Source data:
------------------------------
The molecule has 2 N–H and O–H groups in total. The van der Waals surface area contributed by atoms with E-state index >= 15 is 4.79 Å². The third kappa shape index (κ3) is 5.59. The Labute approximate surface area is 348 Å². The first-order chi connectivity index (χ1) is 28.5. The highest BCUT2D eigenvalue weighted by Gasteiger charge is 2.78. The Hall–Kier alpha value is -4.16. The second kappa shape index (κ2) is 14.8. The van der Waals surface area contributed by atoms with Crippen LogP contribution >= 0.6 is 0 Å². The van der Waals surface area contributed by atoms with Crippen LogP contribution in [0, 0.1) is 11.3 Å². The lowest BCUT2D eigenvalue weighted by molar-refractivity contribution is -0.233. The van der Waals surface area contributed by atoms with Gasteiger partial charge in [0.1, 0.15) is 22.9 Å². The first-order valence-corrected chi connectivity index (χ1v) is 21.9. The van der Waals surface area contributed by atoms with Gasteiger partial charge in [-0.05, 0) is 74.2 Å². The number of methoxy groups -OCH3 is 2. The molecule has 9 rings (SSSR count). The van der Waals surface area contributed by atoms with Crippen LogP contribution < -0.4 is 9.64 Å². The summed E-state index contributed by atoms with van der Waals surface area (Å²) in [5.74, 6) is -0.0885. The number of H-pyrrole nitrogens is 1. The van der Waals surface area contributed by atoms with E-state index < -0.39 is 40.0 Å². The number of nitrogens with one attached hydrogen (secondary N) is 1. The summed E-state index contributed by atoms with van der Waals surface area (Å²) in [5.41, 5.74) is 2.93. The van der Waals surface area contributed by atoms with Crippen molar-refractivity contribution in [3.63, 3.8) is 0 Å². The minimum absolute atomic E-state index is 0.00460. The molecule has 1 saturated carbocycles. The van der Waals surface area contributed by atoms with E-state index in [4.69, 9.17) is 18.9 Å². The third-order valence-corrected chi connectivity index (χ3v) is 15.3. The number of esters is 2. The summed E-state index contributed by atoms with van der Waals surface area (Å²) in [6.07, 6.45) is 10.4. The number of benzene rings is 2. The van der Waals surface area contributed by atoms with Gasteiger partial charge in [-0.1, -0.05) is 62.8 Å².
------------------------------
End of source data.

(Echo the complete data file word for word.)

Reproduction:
The molecule has 2 N–H and O–H groups in total. The van der Waals surface area contributed by atoms with E-state index >= 15 is 4.79 Å². The third kappa shape index (κ3) is 5.59. The Labute approximate surface area is 348 Å². The first-order chi connectivity index (χ1) is 28.5. The highest BCUT2D eigenvalue weighted by Gasteiger charge is 2.78. The Hall–Kier alpha value is -4.16. The second kappa shape index (κ2) is 14.8. The van der Waals surface area contributed by atoms with Crippen LogP contribution >= 0.6 is 0 Å². The van der Waals surface area contributed by atoms with Crippen LogP contribution in [0, 0.1) is 11.3 Å². The lowest BCUT2D eigenvalue weighted by molar-refractivity contribution is -0.233. The van der Waals surface area contributed by atoms with Gasteiger partial charge in [0.1, 0.15) is 22.9 Å². The first-order valence-corrected chi connectivity index (χ1v) is 21.9. The van der Waals surface area contributed by atoms with Gasteiger partial charge in [-0.05, 0) is 74.2 Å². The number of methoxy groups -OCH3 is 2. The molecule has 9 rings (SSSR count). The van der Waals surface area contributed by atoms with Crippen LogP contribution < -0.4 is 9.64 Å². The summed E-state index contributed by atoms with van der Waals surface area (Å²) in [5.74, 6) is -0.0885. The number of H-pyrrole nitrogens is 1. The van der Waals surface area contributed by atoms with E-state index < -0.39 is 40.0 Å². The number of nitrogens with one attached hydrogen (secondary N) is 1. The summed E-state index contributed by atoms with van der Waals surface area (Å²) in [5.41, 5.74) is 2.93. The van der Waals surface area contributed by atoms with Crippen molar-refractivity contribution in [3.63, 3.8) is 0 Å². The minimum absolute atomic E-state index is 0.00460. The molecule has 1 saturated carbocycles. The van der Waals surface area contributed by atoms with E-state index in [4.69, 9.17) is 18.9 Å². The third-order valence-corrected chi connectivity index (χ3v) is 15.3. The number of esters is 2. The summed E-state index contributed by atoms with van der Waals surface area (Å²) in [6.07, 6.45) is 10.4. The number of benzene rings is 2. The van der Waals surface area contributed by atoms with Gasteiger partial charge in [-0.1, -0.05) is 62.8 Å².